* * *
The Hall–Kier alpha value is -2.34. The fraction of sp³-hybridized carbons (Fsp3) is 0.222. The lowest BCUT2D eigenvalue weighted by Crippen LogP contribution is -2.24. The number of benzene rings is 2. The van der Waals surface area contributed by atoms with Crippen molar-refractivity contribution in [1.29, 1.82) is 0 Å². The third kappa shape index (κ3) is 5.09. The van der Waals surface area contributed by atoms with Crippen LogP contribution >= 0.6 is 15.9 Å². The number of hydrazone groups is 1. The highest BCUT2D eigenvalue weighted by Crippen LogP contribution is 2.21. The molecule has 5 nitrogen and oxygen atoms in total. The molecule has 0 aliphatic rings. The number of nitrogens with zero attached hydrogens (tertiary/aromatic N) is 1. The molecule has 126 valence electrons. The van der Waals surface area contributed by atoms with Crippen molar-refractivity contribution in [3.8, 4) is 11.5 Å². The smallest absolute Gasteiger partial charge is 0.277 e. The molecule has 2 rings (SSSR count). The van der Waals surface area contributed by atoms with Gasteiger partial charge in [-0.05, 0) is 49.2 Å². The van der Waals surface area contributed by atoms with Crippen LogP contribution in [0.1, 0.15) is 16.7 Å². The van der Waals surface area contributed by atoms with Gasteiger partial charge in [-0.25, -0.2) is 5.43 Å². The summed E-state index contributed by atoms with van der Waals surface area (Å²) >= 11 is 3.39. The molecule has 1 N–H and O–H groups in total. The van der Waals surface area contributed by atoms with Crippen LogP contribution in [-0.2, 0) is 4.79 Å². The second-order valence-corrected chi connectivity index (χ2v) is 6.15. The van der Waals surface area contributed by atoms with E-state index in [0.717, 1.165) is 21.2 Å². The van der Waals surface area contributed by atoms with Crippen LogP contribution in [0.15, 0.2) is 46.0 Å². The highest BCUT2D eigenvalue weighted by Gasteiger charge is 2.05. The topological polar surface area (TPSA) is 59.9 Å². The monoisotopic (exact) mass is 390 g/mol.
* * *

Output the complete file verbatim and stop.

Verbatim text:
The Hall–Kier alpha value is -2.34. The fraction of sp³-hybridized carbons (Fsp3) is 0.222. The lowest BCUT2D eigenvalue weighted by Crippen LogP contribution is -2.24. The number of benzene rings is 2. The van der Waals surface area contributed by atoms with Crippen molar-refractivity contribution in [1.29, 1.82) is 0 Å². The third kappa shape index (κ3) is 5.09. The van der Waals surface area contributed by atoms with Crippen LogP contribution >= 0.6 is 15.9 Å². The number of hydrazone groups is 1. The highest BCUT2D eigenvalue weighted by Crippen LogP contribution is 2.21. The molecule has 5 nitrogen and oxygen atoms in total. The molecule has 0 aliphatic rings. The number of nitrogens with zero attached hydrogens (tertiary/aromatic N) is 1. The molecule has 126 valence electrons. The van der Waals surface area contributed by atoms with Crippen molar-refractivity contribution in [3.8, 4) is 11.5 Å². The smallest absolute Gasteiger partial charge is 0.277 e. The molecule has 2 rings (SSSR count). The van der Waals surface area contributed by atoms with Gasteiger partial charge in [-0.05, 0) is 49.2 Å². The van der Waals surface area contributed by atoms with Crippen LogP contribution in [0.1, 0.15) is 16.7 Å². The van der Waals surface area contributed by atoms with Gasteiger partial charge in [-0.25, -0.2) is 5.43 Å². The summed E-state index contributed by atoms with van der Waals surface area (Å²) >= 11 is 3.39. The molecule has 1 N–H and O–H groups in total. The van der Waals surface area contributed by atoms with Crippen LogP contribution in [-0.2, 0) is 4.79 Å². The second-order valence-corrected chi connectivity index (χ2v) is 6.15. The van der Waals surface area contributed by atoms with E-state index in [0.717, 1.165) is 21.2 Å². The van der Waals surface area contributed by atoms with Crippen LogP contribution in [0.15, 0.2) is 46.0 Å². The highest BCUT2D eigenvalue weighted by Gasteiger charge is 2.05. The topological polar surface area (TPSA) is 59.9 Å². The monoisotopic (exact) mass is 390 g/mol.